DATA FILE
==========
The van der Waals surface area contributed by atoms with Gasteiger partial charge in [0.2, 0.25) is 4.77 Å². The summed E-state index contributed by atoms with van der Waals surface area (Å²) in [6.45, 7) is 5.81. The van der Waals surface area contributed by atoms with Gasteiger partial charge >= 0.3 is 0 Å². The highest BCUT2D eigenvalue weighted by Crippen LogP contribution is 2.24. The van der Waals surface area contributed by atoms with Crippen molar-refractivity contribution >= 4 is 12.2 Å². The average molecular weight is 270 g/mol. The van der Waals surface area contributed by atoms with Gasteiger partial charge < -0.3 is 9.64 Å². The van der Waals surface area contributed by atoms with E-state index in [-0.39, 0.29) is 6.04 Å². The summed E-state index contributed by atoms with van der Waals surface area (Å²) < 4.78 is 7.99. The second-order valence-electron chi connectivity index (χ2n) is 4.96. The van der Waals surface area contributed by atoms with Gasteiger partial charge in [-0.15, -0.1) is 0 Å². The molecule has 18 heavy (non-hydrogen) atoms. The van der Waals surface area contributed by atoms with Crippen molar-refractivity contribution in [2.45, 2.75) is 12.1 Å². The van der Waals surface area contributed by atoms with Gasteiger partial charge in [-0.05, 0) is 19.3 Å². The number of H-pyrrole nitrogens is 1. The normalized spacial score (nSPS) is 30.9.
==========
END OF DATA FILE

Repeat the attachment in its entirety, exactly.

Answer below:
The van der Waals surface area contributed by atoms with Gasteiger partial charge in [0.2, 0.25) is 4.77 Å². The summed E-state index contributed by atoms with van der Waals surface area (Å²) in [6.45, 7) is 5.81. The van der Waals surface area contributed by atoms with Gasteiger partial charge >= 0.3 is 0 Å². The highest BCUT2D eigenvalue weighted by Crippen LogP contribution is 2.24. The van der Waals surface area contributed by atoms with Crippen molar-refractivity contribution >= 4 is 12.2 Å². The average molecular weight is 270 g/mol. The van der Waals surface area contributed by atoms with Gasteiger partial charge < -0.3 is 9.64 Å². The van der Waals surface area contributed by atoms with E-state index in [-0.39, 0.29) is 6.04 Å². The summed E-state index contributed by atoms with van der Waals surface area (Å²) < 4.78 is 7.99. The second-order valence-electron chi connectivity index (χ2n) is 4.96. The van der Waals surface area contributed by atoms with Gasteiger partial charge in [-0.15, -0.1) is 0 Å². The molecule has 18 heavy (non-hydrogen) atoms. The van der Waals surface area contributed by atoms with Crippen molar-refractivity contribution in [2.45, 2.75) is 12.1 Å². The van der Waals surface area contributed by atoms with Gasteiger partial charge in [-0.05, 0) is 19.3 Å². The number of H-pyrrole nitrogens is 1. The normalized spacial score (nSPS) is 30.9.